I was prepared to write a whole fluffy craft piece about how to host your own glow in the dark egg hunt. I realized it is more important to share what happened behind the scenes during party prep.
Being a “whatever” mom is new to me. I am by nature a high strung personality. I like things to go my way, as planned. I had several plans for this night. It was going to be epic! Not only did I plan on glowing eggs but glowing treats too. I planned for glowing Jello and glowing frosted cookies accompanied by glowing Sippy cups of milk. My kids would ooh and ah over the spectacle. My husband would think, “Wow my wife is so talented!”
Turns out, the science guy on goscience.com is liar. Tonic water does NOT phosphoresce under a black light (at least not the bottle I purchased). I was more than a little disappointed when the Jello did not glow. That meant my frosting would not glow either. I shouted a bristly, “Whatever!” through gritted teeth and tried to move on. But, I carried that disappointment with me. I attempted a little razzle dazzle with glowing Sippy cups. Not what I imagined. It seemed so much simpler in my head. I thought, “OK, there’s still time to salvage this party. I’ll start filling the eggs early.”
Now, all you need to make glow in the dark eggs, is a twisted up glow bracelet placed inside a plastic egg. You can get plastic eggs and glow bracelets at your favorite dollar store.
I couldn’t bend the bracelets small enough so I enlisted my husband to help. He tied them into a small pretzel shape and jammed them into the eggs. He only broke open six bracelets- releasing glowing ooze (Supposedly “non-toxic.” We’ll know more if he starts growing appendages). I was so disappointed that nothing was working according to my plan. This night did not look anything like I had envisioned. I was about to throw in the towel and call this idea of mine an epic fail. Then, I heard giggles and little voices squeaking with delight. My girls had picked up a pile of the glowing sticks and began running through the basement playing their own games. They used them to cast magic spells and send each other signals- all the while oblivious to the frustration building inside moms head. Suddenly it hit me, I didn’t need to get so worked up about what was going wrong. I simply needed to enjoy what was going right.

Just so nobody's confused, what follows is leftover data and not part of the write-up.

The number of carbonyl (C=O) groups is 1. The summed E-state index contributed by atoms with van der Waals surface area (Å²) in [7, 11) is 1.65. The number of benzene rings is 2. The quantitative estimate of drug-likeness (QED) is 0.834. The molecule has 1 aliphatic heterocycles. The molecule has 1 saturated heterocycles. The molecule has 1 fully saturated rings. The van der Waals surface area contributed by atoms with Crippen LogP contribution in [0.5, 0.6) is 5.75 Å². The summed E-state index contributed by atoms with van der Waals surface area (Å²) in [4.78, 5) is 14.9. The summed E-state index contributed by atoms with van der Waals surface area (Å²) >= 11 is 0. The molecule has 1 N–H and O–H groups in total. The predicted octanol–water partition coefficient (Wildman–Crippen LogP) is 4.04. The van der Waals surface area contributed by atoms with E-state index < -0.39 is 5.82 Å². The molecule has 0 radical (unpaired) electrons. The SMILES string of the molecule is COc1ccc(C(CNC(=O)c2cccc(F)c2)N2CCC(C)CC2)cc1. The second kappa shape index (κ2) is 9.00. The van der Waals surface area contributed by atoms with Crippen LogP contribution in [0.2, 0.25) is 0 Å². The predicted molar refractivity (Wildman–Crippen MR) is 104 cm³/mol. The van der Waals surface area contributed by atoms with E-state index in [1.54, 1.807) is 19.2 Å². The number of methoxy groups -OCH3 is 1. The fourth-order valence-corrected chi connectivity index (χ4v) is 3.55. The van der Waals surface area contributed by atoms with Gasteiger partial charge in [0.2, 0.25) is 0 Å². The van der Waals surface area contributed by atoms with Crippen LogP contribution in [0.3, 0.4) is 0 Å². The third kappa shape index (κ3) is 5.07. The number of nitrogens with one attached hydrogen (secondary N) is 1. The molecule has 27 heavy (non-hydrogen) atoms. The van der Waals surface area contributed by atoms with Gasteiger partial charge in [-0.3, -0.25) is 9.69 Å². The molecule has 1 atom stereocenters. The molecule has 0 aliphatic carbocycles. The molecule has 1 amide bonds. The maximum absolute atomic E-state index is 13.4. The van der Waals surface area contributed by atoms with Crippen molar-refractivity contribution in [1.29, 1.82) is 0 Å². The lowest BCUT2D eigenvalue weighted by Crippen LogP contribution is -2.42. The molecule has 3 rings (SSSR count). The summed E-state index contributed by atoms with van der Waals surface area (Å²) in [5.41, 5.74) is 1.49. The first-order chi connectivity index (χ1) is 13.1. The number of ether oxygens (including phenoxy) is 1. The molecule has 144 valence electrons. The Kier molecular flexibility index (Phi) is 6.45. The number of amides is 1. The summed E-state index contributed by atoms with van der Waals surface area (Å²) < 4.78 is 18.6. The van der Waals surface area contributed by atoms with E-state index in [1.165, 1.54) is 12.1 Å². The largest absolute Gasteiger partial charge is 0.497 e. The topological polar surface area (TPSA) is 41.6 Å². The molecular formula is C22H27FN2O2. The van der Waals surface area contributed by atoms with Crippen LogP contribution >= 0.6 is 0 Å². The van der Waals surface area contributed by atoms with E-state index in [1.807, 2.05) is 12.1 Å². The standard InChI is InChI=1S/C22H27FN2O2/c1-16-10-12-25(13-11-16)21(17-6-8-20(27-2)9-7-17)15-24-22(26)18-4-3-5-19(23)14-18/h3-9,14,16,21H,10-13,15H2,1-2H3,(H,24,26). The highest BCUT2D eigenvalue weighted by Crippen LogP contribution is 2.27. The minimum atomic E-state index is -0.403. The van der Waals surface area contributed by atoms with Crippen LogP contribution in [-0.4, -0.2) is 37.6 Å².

As soon as I let go and said, “whatever” (for real this time) the party turned out pretty perfect. My girls had so much fun hunting for glowing eggs, they didn’t even think to open them to look for treats. They took turns hiding eggs for each other and even cheered each other on. We had a lot of laughs and it was a total blast.
Learning to let go of perfection and the stress it creates in my parenting – that is what being a “Whatever” mom is all about.